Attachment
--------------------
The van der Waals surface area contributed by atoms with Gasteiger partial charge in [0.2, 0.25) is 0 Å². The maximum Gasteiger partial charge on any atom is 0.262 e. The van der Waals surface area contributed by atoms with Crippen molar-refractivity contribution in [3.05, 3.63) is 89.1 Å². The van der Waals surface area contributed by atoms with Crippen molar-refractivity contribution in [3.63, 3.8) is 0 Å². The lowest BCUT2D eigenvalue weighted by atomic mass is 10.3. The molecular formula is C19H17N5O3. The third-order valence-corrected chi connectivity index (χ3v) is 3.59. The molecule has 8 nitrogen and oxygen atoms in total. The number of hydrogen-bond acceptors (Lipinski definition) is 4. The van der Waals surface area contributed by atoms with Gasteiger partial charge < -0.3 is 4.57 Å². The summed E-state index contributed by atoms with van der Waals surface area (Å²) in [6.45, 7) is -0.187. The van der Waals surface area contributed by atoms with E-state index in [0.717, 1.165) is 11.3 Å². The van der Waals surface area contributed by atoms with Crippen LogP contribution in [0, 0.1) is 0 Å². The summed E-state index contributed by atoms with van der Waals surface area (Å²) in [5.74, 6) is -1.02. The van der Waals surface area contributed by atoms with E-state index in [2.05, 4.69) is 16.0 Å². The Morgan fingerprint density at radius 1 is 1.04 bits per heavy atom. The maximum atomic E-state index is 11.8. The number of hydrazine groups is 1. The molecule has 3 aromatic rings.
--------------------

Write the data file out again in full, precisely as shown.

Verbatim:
The van der Waals surface area contributed by atoms with Gasteiger partial charge in [0.2, 0.25) is 0 Å². The maximum Gasteiger partial charge on any atom is 0.262 e. The van der Waals surface area contributed by atoms with Crippen molar-refractivity contribution in [3.05, 3.63) is 89.1 Å². The van der Waals surface area contributed by atoms with Crippen molar-refractivity contribution in [3.63, 3.8) is 0 Å². The lowest BCUT2D eigenvalue weighted by atomic mass is 10.3. The molecular formula is C19H17N5O3. The third-order valence-corrected chi connectivity index (χ3v) is 3.59. The molecule has 8 nitrogen and oxygen atoms in total. The number of hydrogen-bond acceptors (Lipinski definition) is 4. The van der Waals surface area contributed by atoms with Gasteiger partial charge < -0.3 is 4.57 Å². The summed E-state index contributed by atoms with van der Waals surface area (Å²) in [6.45, 7) is -0.187. The van der Waals surface area contributed by atoms with E-state index in [0.717, 1.165) is 11.3 Å². The van der Waals surface area contributed by atoms with Crippen LogP contribution in [0, 0.1) is 0 Å². The summed E-state index contributed by atoms with van der Waals surface area (Å²) in [5.74, 6) is -1.02. The van der Waals surface area contributed by atoms with E-state index in [2.05, 4.69) is 16.0 Å². The Morgan fingerprint density at radius 1 is 1.04 bits per heavy atom. The maximum atomic E-state index is 11.8. The number of hydrazine groups is 1. The molecule has 3 aromatic rings.